This paper is the first of its kind to systematically investigate how China responds to the linking of the responsibility to protect to the Democratic People’s Republic of Korea (DPRK), following the 2014 publication of the UN Commission of Inquiry Report. The nascent academic literature on the responsibility to protect and the DPRK offers little comment on China’s role. I find that in contrast to China’s record of largely proactive and positive engagement with the evolving norm, the DPRK case is an outlier for China. China does not acknowledge the application of the responsibility to protect in the context of DPRK mass abuse, although the norm is invoked within the 2005 World Summit Outcome Document standards, which China calls for. Instead, China outright dismisses the application of the responsibility to protect to the DPRK, and supplements this dismissal with rhetorical adaptation and bureaucratic tactics that seek to inhibit the norm. Ironically, China’s actions to limit the norm, even in the present where the enthusiasm for the responsibility to protect is at its nadir post-Libya, is an indicator of China’s view that the responsibility to protect has the potential to spur non-consensual intervention. My research explains why China regards the DPRK as a ‘non-case’ for the responsibility to protect, and draws upon an extensive use of Chinese- and English-language documentation, and interviews with US, Chinese, and Korean foreign policy elites.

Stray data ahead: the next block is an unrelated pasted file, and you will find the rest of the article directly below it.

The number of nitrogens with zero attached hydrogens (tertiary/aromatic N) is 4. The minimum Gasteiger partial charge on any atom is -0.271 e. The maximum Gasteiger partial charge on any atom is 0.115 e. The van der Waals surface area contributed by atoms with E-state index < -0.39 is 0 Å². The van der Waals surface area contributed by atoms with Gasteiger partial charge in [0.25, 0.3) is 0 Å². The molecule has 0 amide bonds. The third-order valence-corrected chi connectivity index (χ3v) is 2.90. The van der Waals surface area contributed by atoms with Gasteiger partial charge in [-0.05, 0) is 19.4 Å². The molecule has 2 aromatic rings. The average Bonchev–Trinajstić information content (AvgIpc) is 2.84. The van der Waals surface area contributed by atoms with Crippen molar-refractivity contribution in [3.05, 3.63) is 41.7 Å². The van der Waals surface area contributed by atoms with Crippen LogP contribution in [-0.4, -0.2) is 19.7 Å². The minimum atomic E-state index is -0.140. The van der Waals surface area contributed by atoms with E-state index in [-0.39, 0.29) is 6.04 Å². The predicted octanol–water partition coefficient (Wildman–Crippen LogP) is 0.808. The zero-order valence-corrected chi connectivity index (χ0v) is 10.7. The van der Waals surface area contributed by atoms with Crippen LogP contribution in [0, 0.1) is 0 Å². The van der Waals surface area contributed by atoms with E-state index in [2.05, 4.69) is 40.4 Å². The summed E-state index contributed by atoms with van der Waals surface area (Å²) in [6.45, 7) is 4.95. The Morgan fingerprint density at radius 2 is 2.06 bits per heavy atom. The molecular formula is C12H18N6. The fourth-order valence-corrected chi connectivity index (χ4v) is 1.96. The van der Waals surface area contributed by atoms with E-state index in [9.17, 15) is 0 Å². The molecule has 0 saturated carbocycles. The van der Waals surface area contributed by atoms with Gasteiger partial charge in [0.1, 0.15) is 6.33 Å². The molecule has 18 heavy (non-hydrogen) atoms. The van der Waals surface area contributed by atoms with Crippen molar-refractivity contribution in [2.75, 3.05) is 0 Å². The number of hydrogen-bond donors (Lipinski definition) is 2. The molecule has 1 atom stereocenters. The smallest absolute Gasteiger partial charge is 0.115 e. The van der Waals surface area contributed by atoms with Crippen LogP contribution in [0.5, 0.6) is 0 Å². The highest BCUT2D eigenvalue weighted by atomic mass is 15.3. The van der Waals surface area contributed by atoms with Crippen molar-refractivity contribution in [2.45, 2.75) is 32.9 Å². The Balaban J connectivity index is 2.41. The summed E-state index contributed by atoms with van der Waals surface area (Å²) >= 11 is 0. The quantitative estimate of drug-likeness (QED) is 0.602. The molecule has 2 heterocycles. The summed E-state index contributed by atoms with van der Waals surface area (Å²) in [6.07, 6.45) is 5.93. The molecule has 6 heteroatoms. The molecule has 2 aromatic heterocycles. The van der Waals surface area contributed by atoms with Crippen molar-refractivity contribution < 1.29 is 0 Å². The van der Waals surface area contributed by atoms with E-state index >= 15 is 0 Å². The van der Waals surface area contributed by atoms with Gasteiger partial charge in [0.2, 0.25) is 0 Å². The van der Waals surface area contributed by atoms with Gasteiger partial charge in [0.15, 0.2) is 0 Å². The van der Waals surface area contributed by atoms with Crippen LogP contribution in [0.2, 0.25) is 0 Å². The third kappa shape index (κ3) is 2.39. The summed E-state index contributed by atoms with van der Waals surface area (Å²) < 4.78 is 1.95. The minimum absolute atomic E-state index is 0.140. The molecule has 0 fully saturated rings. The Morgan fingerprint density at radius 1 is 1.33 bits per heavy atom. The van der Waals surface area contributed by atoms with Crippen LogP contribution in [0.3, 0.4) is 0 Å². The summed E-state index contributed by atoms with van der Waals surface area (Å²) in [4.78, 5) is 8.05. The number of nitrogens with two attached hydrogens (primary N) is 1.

Courtney J. Fung is Assistant Professor of International Relations in the Department of Politics and Public Administration at the University of Hong Kong. She was previously a research fellow with the East Asia Institute, Seoul in their Program on Peace, Governance, and Development in East Asia, and a post-doctoral research fellow with the then Princeton- Harvard China and the World Program, based at the Fairbank Center for Chinese Studies, Harvard University. Her forthcoming book, China and Intervention at the UN Security Council: Reconciling Status, is forthcoming with Oxford University Press in fall 2019